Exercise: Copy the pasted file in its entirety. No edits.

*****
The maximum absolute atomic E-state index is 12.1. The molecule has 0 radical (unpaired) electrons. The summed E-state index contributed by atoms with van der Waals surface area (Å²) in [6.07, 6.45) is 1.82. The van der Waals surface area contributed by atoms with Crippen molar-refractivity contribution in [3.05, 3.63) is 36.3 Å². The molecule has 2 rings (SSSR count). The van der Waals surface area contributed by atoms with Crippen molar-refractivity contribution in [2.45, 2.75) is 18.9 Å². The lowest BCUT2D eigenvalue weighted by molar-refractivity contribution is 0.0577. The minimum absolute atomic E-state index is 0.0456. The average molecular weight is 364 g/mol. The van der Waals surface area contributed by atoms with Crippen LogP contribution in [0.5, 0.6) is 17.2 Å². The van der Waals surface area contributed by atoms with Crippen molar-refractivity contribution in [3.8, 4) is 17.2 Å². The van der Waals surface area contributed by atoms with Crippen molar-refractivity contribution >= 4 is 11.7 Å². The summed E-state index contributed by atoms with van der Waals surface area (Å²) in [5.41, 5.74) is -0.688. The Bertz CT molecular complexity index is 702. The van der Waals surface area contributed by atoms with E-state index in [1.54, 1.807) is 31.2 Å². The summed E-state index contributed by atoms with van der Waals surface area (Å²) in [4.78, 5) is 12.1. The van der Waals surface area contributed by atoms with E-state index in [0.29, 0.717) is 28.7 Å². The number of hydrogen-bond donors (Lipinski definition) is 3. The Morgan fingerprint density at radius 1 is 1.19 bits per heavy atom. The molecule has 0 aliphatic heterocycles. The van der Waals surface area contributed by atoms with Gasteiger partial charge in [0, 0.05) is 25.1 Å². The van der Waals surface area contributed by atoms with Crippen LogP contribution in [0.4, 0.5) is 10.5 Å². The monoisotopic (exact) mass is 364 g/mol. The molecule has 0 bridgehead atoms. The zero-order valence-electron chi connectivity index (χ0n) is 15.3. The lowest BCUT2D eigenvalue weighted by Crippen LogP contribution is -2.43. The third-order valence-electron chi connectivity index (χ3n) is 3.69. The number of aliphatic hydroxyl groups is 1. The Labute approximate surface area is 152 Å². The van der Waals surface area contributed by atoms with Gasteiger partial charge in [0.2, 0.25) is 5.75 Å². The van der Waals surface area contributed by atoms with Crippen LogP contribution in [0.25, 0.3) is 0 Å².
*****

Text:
The maximum absolute atomic E-state index is 12.1. The molecule has 0 radical (unpaired) electrons. The summed E-state index contributed by atoms with van der Waals surface area (Å²) in [6.07, 6.45) is 1.82. The van der Waals surface area contributed by atoms with Crippen molar-refractivity contribution in [3.05, 3.63) is 36.3 Å². The molecule has 2 rings (SSSR count). The van der Waals surface area contributed by atoms with Crippen molar-refractivity contribution in [2.45, 2.75) is 18.9 Å². The lowest BCUT2D eigenvalue weighted by molar-refractivity contribution is 0.0577. The minimum absolute atomic E-state index is 0.0456. The average molecular weight is 364 g/mol. The van der Waals surface area contributed by atoms with Crippen LogP contribution in [0.5, 0.6) is 17.2 Å². The van der Waals surface area contributed by atoms with Crippen molar-refractivity contribution in [3.8, 4) is 17.2 Å². The van der Waals surface area contributed by atoms with Crippen molar-refractivity contribution >= 4 is 11.7 Å². The summed E-state index contributed by atoms with van der Waals surface area (Å²) in [5.41, 5.74) is -0.688. The Bertz CT molecular complexity index is 702. The van der Waals surface area contributed by atoms with E-state index in [1.54, 1.807) is 31.2 Å². The summed E-state index contributed by atoms with van der Waals surface area (Å²) in [4.78, 5) is 12.1. The van der Waals surface area contributed by atoms with E-state index in [0.29, 0.717) is 28.7 Å². The number of hydrogen-bond donors (Lipinski definition) is 3. The Morgan fingerprint density at radius 1 is 1.19 bits per heavy atom. The molecule has 0 aliphatic heterocycles. The van der Waals surface area contributed by atoms with Gasteiger partial charge in [0, 0.05) is 25.1 Å². The van der Waals surface area contributed by atoms with Crippen LogP contribution in [0.4, 0.5) is 10.5 Å². The monoisotopic (exact) mass is 364 g/mol. The molecule has 0 bridgehead atoms. The zero-order valence-electron chi connectivity index (χ0n) is 15.3. The lowest BCUT2D eigenvalue weighted by Crippen LogP contribution is -2.43. The third-order valence-electron chi connectivity index (χ3n) is 3.69. The number of aliphatic hydroxyl groups is 1. The Labute approximate surface area is 152 Å². The van der Waals surface area contributed by atoms with Gasteiger partial charge in [0.2, 0.25) is 5.75 Å². The van der Waals surface area contributed by atoms with Crippen LogP contribution in [0.25, 0.3) is 0 Å².